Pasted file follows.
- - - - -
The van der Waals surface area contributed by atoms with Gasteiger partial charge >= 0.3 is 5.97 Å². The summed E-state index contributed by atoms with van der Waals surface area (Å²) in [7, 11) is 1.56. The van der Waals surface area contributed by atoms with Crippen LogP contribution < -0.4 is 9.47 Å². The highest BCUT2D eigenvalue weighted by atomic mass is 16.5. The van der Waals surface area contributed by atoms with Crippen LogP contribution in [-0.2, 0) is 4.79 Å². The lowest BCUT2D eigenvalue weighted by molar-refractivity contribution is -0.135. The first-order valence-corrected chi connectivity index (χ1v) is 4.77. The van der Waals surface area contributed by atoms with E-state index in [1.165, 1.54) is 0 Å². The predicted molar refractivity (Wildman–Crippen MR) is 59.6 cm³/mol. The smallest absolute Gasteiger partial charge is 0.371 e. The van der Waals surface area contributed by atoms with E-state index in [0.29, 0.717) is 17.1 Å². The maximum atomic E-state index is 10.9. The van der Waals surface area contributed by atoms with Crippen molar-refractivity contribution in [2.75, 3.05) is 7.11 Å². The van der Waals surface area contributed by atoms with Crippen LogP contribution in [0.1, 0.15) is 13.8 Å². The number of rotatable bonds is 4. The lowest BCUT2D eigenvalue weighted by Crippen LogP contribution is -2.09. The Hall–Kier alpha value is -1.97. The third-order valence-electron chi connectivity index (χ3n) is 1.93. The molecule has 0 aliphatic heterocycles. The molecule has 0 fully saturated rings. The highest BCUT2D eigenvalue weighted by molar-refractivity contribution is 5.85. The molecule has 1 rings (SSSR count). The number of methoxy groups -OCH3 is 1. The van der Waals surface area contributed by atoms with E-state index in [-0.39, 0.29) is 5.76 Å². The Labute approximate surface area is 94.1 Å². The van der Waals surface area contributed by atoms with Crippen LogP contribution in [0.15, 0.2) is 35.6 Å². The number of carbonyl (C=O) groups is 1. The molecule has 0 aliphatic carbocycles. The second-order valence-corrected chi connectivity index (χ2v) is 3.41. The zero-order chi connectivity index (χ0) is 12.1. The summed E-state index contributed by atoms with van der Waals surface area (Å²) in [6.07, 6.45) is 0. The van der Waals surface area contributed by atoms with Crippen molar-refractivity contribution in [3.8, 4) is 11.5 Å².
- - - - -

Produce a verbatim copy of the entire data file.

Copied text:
The van der Waals surface area contributed by atoms with Gasteiger partial charge >= 0.3 is 5.97 Å². The summed E-state index contributed by atoms with van der Waals surface area (Å²) in [7, 11) is 1.56. The van der Waals surface area contributed by atoms with Crippen LogP contribution < -0.4 is 9.47 Å². The highest BCUT2D eigenvalue weighted by atomic mass is 16.5. The van der Waals surface area contributed by atoms with Crippen LogP contribution in [-0.2, 0) is 4.79 Å². The lowest BCUT2D eigenvalue weighted by molar-refractivity contribution is -0.135. The first-order valence-corrected chi connectivity index (χ1v) is 4.77. The van der Waals surface area contributed by atoms with E-state index in [1.165, 1.54) is 0 Å². The predicted molar refractivity (Wildman–Crippen MR) is 59.6 cm³/mol. The smallest absolute Gasteiger partial charge is 0.371 e. The van der Waals surface area contributed by atoms with E-state index in [0.29, 0.717) is 17.1 Å². The maximum atomic E-state index is 10.9. The van der Waals surface area contributed by atoms with Crippen molar-refractivity contribution in [2.75, 3.05) is 7.11 Å². The van der Waals surface area contributed by atoms with Crippen LogP contribution in [0.1, 0.15) is 13.8 Å². The number of rotatable bonds is 4. The lowest BCUT2D eigenvalue weighted by Crippen LogP contribution is -2.09. The Hall–Kier alpha value is -1.97. The third-order valence-electron chi connectivity index (χ3n) is 1.93. The molecule has 0 aliphatic heterocycles. The molecule has 0 fully saturated rings. The highest BCUT2D eigenvalue weighted by molar-refractivity contribution is 5.85. The molecule has 1 rings (SSSR count). The number of methoxy groups -OCH3 is 1. The van der Waals surface area contributed by atoms with E-state index in [-0.39, 0.29) is 5.76 Å². The Labute approximate surface area is 94.1 Å². The van der Waals surface area contributed by atoms with Crippen LogP contribution in [0.15, 0.2) is 35.6 Å². The number of carbonyl (C=O) groups is 1. The molecule has 0 aliphatic carbocycles. The second-order valence-corrected chi connectivity index (χ2v) is 3.41. The zero-order chi connectivity index (χ0) is 12.1. The summed E-state index contributed by atoms with van der Waals surface area (Å²) in [6.07, 6.45) is 0. The van der Waals surface area contributed by atoms with Crippen molar-refractivity contribution in [3.8, 4) is 11.5 Å².